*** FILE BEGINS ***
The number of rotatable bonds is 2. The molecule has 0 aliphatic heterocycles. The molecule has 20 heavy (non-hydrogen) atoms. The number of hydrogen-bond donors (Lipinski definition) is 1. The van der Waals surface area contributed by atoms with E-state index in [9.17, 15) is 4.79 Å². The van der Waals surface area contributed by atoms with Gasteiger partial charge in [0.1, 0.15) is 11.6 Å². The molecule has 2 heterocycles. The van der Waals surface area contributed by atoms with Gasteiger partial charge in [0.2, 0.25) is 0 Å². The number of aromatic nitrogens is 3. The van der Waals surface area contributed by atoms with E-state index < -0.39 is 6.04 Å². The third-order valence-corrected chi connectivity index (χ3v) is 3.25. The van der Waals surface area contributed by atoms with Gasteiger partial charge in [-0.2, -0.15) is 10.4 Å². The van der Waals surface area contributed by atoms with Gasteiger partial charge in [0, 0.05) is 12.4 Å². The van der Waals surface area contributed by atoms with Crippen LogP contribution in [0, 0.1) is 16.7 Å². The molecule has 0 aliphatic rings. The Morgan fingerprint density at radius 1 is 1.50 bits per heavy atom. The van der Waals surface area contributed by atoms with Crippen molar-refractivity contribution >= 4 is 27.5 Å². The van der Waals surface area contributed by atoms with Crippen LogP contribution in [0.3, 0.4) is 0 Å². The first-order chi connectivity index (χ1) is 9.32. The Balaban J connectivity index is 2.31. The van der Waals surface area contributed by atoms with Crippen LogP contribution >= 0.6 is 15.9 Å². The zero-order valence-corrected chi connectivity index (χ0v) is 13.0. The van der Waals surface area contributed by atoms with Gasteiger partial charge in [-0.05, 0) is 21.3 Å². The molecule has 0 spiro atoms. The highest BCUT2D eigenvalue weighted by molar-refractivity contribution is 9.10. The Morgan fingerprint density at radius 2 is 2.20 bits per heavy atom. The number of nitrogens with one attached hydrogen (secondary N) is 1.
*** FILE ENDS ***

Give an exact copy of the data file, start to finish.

The number of rotatable bonds is 2. The molecule has 0 aliphatic heterocycles. The molecule has 20 heavy (non-hydrogen) atoms. The number of hydrogen-bond donors (Lipinski definition) is 1. The van der Waals surface area contributed by atoms with E-state index in [9.17, 15) is 4.79 Å². The van der Waals surface area contributed by atoms with Gasteiger partial charge in [0.1, 0.15) is 11.6 Å². The molecule has 2 heterocycles. The van der Waals surface area contributed by atoms with Gasteiger partial charge in [0.2, 0.25) is 0 Å². The number of aromatic nitrogens is 3. The van der Waals surface area contributed by atoms with E-state index < -0.39 is 6.04 Å². The third-order valence-corrected chi connectivity index (χ3v) is 3.25. The van der Waals surface area contributed by atoms with Gasteiger partial charge in [-0.2, -0.15) is 10.4 Å². The van der Waals surface area contributed by atoms with Gasteiger partial charge in [0, 0.05) is 12.4 Å². The van der Waals surface area contributed by atoms with Crippen LogP contribution in [0, 0.1) is 16.7 Å². The molecule has 0 aliphatic rings. The Morgan fingerprint density at radius 1 is 1.50 bits per heavy atom. The van der Waals surface area contributed by atoms with Crippen molar-refractivity contribution >= 4 is 27.5 Å². The van der Waals surface area contributed by atoms with Crippen LogP contribution in [0.3, 0.4) is 0 Å². The first-order chi connectivity index (χ1) is 9.32. The Balaban J connectivity index is 2.31. The van der Waals surface area contributed by atoms with Crippen LogP contribution >= 0.6 is 15.9 Å². The zero-order valence-corrected chi connectivity index (χ0v) is 13.0. The van der Waals surface area contributed by atoms with Gasteiger partial charge in [-0.05, 0) is 21.3 Å². The molecule has 0 spiro atoms. The highest BCUT2D eigenvalue weighted by molar-refractivity contribution is 9.10. The Morgan fingerprint density at radius 2 is 2.20 bits per heavy atom. The number of nitrogens with one attached hydrogen (secondary N) is 1.